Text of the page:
Mae'r cynnwys hwn ar gael yn Saesneg yn unig.
This project builds on previous WISERD research into geographical variations in trade union membership in Wales. (Beynon, Davies and Davies, 2012). The research programme derives from this analysis, which suggested that in South Wales collective understandings, rooted in an earlier period of unionisation, are spilling over into the contemporary period. This work was supported by a series of interviews with trade union officials drawing on their experiences of trade unionism in different parts of the UK.
The project adopts a mixed-methods approach, combining quantitative data analysis with qualitative interviews to examine trends and geographical variations in trade union membership. Specifically, it will investigate the concept of ‘spillover’ and whether geographical variations in membership levels can be attributed to differences in the nature and activities of trade unions and the attitudes of employers and workers as well as how mechanisms of intra-generational and inter-generational transmission and geographical mobility relate to variations of trade union membership. The project will also examine how trade unions (and their form) contribute to other dimensions of social capital and whether there is geographical variation in this.
The quantitative research programme will utilise data from nationally representative surveys, including those used in official estimates of trade union membership. The qualitative data will develop this analysis more intensively and will focus on the concept of ‘spillover’ in relation to three distinct groups: i) rank and file trade union activists based in both the public and private sectors; ii) non-unionised young workers employed on ‘non- traditional’ labour contracts in retail, hospitality, food and drink (exploring the influence of the changing nature of the economy and work organisation in establishments with a history of low trade union recognition and membership); iii) and finally migrant workers (in terms of how unions are adapting their structures and strategies to engage with this group).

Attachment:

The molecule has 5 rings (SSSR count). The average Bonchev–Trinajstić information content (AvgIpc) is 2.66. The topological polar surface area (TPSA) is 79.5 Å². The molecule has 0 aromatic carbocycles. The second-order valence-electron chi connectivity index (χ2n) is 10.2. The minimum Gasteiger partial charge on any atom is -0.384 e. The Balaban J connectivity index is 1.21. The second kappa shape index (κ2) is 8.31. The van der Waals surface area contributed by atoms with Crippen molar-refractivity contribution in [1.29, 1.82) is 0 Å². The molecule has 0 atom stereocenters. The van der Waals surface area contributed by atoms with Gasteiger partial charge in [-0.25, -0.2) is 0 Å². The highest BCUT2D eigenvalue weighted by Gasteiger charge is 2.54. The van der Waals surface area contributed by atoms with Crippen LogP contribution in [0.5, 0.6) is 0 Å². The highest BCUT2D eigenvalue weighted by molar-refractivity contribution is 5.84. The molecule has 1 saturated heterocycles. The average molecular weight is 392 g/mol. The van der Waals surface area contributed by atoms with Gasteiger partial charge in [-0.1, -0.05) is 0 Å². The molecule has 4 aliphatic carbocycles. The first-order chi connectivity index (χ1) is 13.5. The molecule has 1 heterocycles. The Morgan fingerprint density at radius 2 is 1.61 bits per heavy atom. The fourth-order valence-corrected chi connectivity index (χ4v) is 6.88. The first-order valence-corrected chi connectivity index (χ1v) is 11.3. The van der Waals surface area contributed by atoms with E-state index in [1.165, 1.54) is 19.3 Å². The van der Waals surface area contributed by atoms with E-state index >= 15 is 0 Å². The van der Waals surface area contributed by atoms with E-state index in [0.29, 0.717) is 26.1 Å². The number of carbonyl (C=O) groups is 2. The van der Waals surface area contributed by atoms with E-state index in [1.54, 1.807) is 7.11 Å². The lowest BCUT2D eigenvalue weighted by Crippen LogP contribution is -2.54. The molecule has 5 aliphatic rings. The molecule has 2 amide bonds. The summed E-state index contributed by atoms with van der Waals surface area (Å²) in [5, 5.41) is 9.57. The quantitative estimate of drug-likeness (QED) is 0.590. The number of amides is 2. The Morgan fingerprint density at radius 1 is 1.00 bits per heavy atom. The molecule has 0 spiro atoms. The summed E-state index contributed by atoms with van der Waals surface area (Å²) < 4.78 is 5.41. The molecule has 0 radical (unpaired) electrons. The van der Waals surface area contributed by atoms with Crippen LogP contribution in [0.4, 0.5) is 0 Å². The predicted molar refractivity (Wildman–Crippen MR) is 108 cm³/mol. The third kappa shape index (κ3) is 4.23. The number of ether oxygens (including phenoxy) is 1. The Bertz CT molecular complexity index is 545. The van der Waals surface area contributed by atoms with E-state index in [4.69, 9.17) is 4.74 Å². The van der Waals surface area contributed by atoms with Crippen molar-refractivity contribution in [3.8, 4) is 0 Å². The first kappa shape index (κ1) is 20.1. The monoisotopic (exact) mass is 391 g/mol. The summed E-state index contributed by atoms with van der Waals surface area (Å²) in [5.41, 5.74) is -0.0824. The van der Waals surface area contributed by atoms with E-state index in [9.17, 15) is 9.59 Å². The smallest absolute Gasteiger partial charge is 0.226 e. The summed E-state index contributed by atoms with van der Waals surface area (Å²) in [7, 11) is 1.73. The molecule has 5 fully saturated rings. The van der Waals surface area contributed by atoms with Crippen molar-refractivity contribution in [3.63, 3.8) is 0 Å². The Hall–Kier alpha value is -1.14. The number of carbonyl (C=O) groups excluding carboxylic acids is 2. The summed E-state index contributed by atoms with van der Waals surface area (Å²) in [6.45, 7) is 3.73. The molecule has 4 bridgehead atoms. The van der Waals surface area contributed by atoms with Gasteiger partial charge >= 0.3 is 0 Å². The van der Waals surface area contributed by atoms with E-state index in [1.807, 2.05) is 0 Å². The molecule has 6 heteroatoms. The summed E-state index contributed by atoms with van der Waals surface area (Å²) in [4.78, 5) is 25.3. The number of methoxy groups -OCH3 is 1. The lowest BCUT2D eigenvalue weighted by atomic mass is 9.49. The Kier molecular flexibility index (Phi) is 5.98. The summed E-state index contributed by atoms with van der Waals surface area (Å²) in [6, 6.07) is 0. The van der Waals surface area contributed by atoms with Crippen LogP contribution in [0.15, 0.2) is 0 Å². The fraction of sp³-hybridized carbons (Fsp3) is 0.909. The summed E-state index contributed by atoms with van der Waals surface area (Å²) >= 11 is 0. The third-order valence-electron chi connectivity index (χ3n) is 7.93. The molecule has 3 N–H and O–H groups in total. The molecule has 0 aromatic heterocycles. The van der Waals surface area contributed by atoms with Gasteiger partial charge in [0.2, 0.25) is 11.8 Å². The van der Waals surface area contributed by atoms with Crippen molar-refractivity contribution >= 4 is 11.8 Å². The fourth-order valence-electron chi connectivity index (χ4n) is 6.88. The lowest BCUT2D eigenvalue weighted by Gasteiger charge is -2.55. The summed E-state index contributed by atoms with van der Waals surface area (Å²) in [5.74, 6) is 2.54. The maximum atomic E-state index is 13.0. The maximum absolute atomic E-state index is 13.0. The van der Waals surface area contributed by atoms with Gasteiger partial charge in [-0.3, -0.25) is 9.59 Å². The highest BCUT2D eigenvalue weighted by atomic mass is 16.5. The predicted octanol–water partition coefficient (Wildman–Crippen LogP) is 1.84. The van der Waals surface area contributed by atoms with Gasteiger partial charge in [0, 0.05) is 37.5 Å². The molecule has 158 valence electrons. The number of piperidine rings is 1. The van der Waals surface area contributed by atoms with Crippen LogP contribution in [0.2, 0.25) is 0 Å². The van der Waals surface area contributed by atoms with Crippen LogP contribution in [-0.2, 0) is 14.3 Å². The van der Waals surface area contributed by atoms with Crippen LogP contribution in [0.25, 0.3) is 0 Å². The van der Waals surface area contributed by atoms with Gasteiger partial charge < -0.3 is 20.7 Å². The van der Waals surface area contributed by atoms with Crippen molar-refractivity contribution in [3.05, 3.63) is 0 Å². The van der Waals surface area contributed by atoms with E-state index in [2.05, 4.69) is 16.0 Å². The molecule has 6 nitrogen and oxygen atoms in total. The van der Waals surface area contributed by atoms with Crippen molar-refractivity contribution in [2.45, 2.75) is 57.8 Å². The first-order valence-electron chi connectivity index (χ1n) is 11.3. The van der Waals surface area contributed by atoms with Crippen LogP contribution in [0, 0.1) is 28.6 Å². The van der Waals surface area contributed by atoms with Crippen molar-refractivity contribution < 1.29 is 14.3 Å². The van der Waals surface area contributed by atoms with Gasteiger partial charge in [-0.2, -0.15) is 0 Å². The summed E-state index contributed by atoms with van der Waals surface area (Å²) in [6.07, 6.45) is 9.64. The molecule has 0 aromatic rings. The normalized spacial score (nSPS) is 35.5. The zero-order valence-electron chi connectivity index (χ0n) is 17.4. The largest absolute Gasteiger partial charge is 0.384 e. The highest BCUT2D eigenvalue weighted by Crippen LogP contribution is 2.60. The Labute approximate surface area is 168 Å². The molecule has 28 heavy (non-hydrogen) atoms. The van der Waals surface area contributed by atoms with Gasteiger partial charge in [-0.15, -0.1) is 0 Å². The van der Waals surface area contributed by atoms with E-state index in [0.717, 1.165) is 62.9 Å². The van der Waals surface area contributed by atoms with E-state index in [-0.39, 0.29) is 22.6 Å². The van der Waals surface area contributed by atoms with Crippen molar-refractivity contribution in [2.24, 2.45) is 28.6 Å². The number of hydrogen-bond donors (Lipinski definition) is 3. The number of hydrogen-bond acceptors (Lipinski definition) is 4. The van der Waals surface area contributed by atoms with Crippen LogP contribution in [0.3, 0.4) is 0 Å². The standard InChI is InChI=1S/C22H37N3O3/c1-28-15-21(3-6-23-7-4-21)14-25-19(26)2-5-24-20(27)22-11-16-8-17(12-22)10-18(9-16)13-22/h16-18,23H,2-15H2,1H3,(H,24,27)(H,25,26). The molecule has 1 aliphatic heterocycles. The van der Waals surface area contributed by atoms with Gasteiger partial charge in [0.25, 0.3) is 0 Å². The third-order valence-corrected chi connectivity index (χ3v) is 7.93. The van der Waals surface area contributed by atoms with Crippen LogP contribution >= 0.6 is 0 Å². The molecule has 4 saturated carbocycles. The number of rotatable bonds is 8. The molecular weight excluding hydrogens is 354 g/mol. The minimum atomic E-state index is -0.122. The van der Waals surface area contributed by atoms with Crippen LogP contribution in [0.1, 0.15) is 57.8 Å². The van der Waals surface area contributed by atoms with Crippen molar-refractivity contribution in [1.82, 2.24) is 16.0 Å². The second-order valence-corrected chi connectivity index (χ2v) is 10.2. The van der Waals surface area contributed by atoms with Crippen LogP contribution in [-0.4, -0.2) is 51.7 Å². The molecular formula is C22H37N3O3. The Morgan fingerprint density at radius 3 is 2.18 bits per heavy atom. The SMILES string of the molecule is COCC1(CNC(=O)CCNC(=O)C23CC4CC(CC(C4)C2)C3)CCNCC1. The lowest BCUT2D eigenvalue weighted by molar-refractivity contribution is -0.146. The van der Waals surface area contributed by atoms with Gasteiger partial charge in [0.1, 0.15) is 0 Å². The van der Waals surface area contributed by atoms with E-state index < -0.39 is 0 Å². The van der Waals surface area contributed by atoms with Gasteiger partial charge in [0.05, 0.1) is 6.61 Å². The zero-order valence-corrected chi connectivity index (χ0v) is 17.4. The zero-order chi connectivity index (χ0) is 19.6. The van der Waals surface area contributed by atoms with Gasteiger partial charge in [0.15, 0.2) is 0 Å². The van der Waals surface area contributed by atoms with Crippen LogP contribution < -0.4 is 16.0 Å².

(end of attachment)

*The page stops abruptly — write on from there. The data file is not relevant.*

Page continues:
- After taking account of industrial structure and the composition of the workforce, across which areas of the UK are levels of trade union membership higher or lower than they would expect to observe?
- What factors underpin the extent which union presence at a workplace translates in to union membership?
- Can differences in membership levels be attributed to differences in the nature and activities of trade unions (e.g. levels of activity, recognised versus non-recognised unions, presence of shop stewards)?
- Can these differences be attributed to differences in the attitudes of employers to unions (e.g. favourable attitudes towards unions)?
- What is the contribution of intra-generational and inter-generational transmission to explaining regional variations in trade union membership, what form does this take and does the strength of these mechanisms vary geographically?
- What affect does geo-graphical mobility have on trade union membership; i.e. does membership behaviour travel with the individual or is it shaped by the locality to which they move?
- Is trade union membership correlated with other measures of social capital and associational life and does geographical variation in union membership contribute to geographical variations in associational life and social capital?